6. oscarmayer

    oscarmayer New Member

    Jun 24, 2008
    avoids alot of bs. had i volenteered the information the 1000 questions would of started.there are more than few copper that feel as if one should not have the right to carry. why volunteer anything to anyone is my motto. if asked... be truthful, but never volunteer lol i learned that while in the employ of my uncle sam
  7. carver

    carver Moderator Supporting Member

    Once, I was pulled over for speeding by a TX State Trouper. I exited the car with my drivers license and CCW in hand, between the two cars and off to safe side. When the officer looked at my ID, he asked if I was carring, and I told him that I was. He then wanted to know why I was over the speed limit, and I explained that we were a little lost, and looking for an alternet route. We had been looking at a map, and that because of that I had just missed the lower speed limit sign. He informed me that the road I wanted was just behind us, and he held traffic for us so we could make a U turn, and we were on our way. No ticket, and a very pleasurable experience with a knowledge man.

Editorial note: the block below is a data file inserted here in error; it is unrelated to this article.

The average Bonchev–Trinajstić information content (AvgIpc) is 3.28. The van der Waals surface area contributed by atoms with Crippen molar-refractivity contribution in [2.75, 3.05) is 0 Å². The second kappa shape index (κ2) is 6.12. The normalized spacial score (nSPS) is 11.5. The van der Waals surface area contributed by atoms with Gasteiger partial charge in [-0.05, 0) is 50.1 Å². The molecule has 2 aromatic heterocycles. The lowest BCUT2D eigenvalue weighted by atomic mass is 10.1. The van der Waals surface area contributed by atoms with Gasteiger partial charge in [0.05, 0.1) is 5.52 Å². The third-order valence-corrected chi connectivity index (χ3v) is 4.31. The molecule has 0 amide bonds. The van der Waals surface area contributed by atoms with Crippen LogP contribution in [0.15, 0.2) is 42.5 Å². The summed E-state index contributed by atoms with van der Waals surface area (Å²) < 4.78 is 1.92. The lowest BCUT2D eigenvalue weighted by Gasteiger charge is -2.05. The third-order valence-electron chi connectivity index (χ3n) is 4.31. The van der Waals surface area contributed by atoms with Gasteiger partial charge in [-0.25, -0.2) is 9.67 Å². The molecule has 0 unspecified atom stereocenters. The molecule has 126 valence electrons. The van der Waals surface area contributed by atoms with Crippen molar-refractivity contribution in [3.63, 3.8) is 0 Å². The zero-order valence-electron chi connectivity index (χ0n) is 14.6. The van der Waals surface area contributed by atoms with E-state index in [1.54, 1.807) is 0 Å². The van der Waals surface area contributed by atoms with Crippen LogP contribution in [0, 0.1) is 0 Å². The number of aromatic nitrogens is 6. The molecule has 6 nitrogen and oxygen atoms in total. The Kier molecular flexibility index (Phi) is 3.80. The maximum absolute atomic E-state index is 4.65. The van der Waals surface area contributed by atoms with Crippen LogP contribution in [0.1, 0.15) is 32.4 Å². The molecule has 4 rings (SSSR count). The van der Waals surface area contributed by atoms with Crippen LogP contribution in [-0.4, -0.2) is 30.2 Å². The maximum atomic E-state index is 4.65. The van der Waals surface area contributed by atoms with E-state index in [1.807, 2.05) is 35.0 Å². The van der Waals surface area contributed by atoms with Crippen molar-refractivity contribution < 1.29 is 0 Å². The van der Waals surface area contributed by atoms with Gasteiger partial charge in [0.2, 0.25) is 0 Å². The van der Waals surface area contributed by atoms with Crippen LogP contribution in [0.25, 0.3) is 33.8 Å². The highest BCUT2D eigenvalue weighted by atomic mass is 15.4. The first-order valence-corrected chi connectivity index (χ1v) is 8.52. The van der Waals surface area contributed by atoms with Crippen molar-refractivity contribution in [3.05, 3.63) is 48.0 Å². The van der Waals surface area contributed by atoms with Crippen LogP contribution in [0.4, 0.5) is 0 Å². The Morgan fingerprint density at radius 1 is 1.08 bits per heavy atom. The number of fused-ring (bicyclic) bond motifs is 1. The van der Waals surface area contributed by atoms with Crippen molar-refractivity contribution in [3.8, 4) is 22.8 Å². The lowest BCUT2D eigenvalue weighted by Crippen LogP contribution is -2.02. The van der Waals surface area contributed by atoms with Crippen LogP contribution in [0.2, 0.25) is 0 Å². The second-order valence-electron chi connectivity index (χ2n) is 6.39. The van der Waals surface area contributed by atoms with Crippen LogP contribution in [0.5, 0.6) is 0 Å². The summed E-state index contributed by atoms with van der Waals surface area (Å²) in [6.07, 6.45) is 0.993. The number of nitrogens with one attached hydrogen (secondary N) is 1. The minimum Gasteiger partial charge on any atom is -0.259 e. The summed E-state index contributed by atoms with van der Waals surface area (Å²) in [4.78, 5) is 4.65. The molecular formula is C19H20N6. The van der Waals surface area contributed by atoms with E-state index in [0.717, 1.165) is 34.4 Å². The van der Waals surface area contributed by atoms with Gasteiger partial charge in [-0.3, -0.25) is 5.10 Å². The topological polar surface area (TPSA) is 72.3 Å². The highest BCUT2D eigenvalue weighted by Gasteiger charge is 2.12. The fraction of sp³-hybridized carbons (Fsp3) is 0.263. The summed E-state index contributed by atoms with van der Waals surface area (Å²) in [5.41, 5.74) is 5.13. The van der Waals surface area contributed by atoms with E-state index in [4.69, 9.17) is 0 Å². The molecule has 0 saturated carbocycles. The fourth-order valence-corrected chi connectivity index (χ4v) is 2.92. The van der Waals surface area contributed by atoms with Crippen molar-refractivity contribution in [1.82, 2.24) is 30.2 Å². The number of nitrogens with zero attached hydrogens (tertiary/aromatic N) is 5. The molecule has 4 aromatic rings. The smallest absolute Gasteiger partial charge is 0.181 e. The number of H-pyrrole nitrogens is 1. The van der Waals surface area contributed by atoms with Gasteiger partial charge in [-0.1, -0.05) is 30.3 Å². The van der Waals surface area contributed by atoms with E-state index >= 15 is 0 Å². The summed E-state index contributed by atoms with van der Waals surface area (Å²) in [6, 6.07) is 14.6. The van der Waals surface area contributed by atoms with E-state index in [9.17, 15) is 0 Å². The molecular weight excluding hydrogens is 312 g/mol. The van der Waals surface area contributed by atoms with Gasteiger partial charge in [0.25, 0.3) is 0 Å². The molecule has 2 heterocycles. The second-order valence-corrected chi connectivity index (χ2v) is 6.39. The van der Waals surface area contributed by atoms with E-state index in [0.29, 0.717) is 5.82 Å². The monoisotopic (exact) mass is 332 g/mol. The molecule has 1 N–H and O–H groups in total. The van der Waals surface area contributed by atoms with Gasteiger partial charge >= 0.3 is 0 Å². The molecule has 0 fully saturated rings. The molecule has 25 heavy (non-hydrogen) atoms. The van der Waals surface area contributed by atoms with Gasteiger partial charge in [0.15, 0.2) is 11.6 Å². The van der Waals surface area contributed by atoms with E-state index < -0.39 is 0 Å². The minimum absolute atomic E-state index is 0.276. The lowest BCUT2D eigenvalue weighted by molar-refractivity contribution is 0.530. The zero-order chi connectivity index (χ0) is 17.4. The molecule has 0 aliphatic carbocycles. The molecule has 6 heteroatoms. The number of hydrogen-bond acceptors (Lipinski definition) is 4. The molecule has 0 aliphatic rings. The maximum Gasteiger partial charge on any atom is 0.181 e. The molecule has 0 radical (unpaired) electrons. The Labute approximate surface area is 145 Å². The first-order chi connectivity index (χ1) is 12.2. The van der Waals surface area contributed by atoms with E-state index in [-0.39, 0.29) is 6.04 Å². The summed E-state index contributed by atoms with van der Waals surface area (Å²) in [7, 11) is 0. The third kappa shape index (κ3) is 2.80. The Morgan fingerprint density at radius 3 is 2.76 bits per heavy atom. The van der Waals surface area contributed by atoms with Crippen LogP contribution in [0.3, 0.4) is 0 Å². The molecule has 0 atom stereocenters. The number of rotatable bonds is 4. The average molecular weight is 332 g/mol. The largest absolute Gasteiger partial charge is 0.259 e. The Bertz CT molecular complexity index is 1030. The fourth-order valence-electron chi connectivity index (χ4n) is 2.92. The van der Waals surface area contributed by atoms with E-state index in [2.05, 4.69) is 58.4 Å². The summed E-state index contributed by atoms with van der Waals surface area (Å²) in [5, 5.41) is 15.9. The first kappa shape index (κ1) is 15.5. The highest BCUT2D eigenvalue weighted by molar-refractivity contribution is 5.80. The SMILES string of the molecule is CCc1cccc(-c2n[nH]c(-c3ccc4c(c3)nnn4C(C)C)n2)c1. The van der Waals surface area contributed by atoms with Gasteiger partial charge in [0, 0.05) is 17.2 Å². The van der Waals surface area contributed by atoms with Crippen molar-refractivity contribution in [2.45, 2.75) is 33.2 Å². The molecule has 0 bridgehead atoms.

8. ponycar17

    ponycar17 Active Member

    Feb 17, 2005
    South Carolina
    oscarmayer, in most states you're required to inform LEOs if you're carrying concealed when addressed by them. Acting appropriately helps your chances of having a pleasant experience... After all, as I was explained, a cop would rather know that you have been thoroughly background checked than to have to wonder. A CWP shows that you have some level of respect for the law. In SC, you used to have to announce that you were a CWP holder when stopped even if you weren't carrying. The purpose of the law *supposedly* was to relieve the police officer that may have stopped you at 3:00 AM on a back road by the fact that you had a clean background. The law was changed as people said they felt it unfair.
  9. oscarmayer

    oscarmayer New Member

    Jun 24, 2008
    glad i dont live in a state with those requirements. i happen to live in a state that doesn't allow ccw.however there are exceptions, and "special permiting" . which allows me to "carry" . and my permit does not require me to volunteer information. but again i stress if asked or if asked to step out of the car i would inform the officer there was a gun in the car.
  10. mrkirker

    mrkirker New Member

    Jul 13, 2007
    I have been.
    After the officer approached my window and BEFORE I began looking for all of the requested documents, I informed him of my situation. He thanked me, and I proceded as he directed.
    No big deal.
  11. 45nut

    45nut Well-Known Member

    Jul 19, 2006
    Dallas, TX
    I have been stopped more than once. I was told in class to give my CCL with my drivers license and my insurance. All they've ever done was to ask if I was carrying and where the gun was located. I have only told them about one gun. I have never told them about the back-up in my little carry bag.